Given the remaining differences in the approach to the bailout between the Greek government and the Troika, a default would be the best thing for the Greek people, Marco Pietropoli, London-based economist, told RT.
RT:Do you think both sides of the dispute, the Greek government and the Troika, will come to an agreement on Greek debt, considering the fact that their approaches differ a lot?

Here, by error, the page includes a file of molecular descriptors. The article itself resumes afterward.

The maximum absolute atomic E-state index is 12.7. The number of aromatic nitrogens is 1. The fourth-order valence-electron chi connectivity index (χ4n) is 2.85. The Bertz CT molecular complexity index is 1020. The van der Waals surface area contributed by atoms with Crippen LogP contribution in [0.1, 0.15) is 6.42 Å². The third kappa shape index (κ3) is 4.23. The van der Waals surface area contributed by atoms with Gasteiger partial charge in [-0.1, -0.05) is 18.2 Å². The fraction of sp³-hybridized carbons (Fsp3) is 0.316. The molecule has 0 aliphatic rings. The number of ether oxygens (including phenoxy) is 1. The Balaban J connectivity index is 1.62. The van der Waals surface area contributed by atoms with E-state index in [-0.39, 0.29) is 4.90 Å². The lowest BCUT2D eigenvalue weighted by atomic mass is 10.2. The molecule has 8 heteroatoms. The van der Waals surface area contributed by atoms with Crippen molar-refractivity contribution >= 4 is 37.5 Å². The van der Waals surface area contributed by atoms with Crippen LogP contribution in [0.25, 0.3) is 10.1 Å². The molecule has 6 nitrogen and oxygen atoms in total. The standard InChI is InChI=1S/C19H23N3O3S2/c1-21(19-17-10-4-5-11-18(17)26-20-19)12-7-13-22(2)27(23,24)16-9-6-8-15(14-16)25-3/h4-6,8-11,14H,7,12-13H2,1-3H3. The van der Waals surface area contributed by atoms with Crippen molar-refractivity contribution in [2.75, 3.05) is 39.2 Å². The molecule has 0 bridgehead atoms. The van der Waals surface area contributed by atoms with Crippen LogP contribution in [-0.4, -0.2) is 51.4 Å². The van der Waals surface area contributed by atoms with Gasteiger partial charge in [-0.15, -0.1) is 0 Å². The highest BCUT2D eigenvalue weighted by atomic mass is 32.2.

Marco Pietropoli: “No”– is the short answer. I think that they are both starting from extremely different positions. The new Greek government was elected on a mandate to end the painful austerity imposed by the Troika: the IMF, the European Central Bank [ECB], and the EU, and to change the situation for the Greek people which in practice meant either a substantial renegotiation of the terms, or a default on the debt. These are very, very different opposing situations because the Troika effectively is saying: “Well, the previous Greek government signed up to the terms of these bailouts, and the terms of these bailouts should be maintained.” They are sort of suggesting that they will be slightly flexible on the terms but not completely redesigning the bailout. Because there is such difference with the approach I don’t think that a negotiated assessment is possible. My view is…that the best thing for the Greek people is to default on their debts, and that is probably the way it is likely to go.